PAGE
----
Reverse shoulder replacement surgery provides an effective treatment for the millions of Americans suffering from chronic pain but for whom traditional replacement is not an option. Dr. John Krebs, a surgeon with the Spine & Orthopedic Institute at St. Vincent Charity Medical Center, is a specialist in this advanced surgical procedure. He regularly sees patients who have suffered with shoulder pain and limited mobility for decades, unaware there is help available.
“Patients often come in years after a rotator cuff injury that has led to arthritis in the joint. They have been told by other surgeons that they are not a candidate for shoulder replacement, so they simply live with the pain and limit their work and daily activities,” Dr. Krebs said. “It is extremely rewarding to see the hope return to their faces when I tell them there actually is a solution to relieve them from their pain and return function to the shoulder.”
Reverse shoulder replacement was specifically developed to treat rotator cuff tear arthropathy, a debilitating condition that includes a rotator cuff tear combined with advanced arthritis in the shoulder. Of the 7 million Americans who visit a doctor each year with shoulder problems, more than 4 million of these visits are for rotator cuff injuries. Left untreated, the tear can lead to progressive destruction of the bone and joint.
“The tendons and muscles that make up the rotator cuff help to keep the ball and socket together and functioning. When the rotator cuff is torn, the muscles and tendons are no longer adequate to hold a traditional shoulder replacement in place,” Dr. Krebs said. “That is why for so long surgery has not been an option for these patients.”
With a traditional shoulder replacement, a metal ball is placed on the top of the arm bone and a plastic socket on is positioned on the shoulder blade. This mimics the structure of how the shoulder is designed. In a reverse shoulder replacement, the surgery reverses the patient’s normal anatomy by placing the ball on the shoulder blade and the socket on top of the arm bone.
“By reversing the shoulder placement, we can then utilize the deltoid muscle – the large muscle in the shoulder – to compensate for the damaged rotator cuff muscles and tendons. This ultimately allows patients to regain their ability to raise their arm over their head and restore function,” Dr. Krebs said.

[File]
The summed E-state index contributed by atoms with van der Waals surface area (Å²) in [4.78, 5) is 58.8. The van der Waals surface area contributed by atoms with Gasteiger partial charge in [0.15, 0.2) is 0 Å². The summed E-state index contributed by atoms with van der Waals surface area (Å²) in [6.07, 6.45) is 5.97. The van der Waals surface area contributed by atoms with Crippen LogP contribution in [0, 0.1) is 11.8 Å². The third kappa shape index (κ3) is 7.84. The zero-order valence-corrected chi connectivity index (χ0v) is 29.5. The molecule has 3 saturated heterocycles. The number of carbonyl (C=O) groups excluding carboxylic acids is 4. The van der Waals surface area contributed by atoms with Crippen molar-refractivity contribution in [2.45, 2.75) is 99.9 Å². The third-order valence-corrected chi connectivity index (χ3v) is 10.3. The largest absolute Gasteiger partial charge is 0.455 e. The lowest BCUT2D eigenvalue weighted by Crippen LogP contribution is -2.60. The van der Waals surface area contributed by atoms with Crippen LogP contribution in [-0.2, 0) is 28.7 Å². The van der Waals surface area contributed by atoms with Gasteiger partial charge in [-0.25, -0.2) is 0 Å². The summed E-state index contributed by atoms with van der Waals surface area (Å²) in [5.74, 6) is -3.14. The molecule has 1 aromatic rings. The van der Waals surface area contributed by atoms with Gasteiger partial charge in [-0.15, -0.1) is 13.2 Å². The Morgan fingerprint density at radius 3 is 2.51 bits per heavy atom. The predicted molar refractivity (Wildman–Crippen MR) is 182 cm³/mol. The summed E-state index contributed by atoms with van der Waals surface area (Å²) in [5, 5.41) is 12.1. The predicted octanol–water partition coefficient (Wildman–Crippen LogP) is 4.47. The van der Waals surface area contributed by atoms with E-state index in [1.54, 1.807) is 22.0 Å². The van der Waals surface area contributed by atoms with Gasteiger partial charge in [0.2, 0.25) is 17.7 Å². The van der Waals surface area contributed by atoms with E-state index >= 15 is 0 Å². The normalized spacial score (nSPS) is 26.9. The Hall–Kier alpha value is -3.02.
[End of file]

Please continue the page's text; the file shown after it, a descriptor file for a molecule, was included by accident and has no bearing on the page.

For patients like Raymond Hall of Tremont, this innovative surgery is life-changing. Raymond, no longer able to work as a carpenter due to rotator cuff tears in both shoulders, had resigned himself to living with his pain and immobility after multiple surgeries to attempt to repair the tears and a failed shoulder replacement. It wasn’t until his orthopedic surgeon recommended a reverse shoulder replacement that he began to feel some hope things could get better.
“When my doctor at the time recommended the reverse shoulder, he said I needed go see Dr. Krebs – that he was the best in the area doing this surgery,” Raymond said. “Even though my doctor had told me about the surgery, I still really didn’t believe there was hope until I met Dr. Krebs. He listened and answered all of my questions and I started to think about what life could be like if I could use my shoulders again.”
In less than 5 months after reverse shoulder replacement surgery on his right side, Raymond can now pick up a half gallon of milk, reach for items out of his cabinets and scratch his back – all everyday things he was unable to do before. Still going to therapy three times a week, he looks forward to Dr. Krebs performing the surgery on his left side once his right side is fully strengthened.
“For nearly 13 years, Raymond was not able to lift his arms and had to stop working because of his shoulder condition,” Dr. Krebs said. “Once he has the surgery on the left side and completes therapy, I see him returning to a full, active life without the chronic pain.”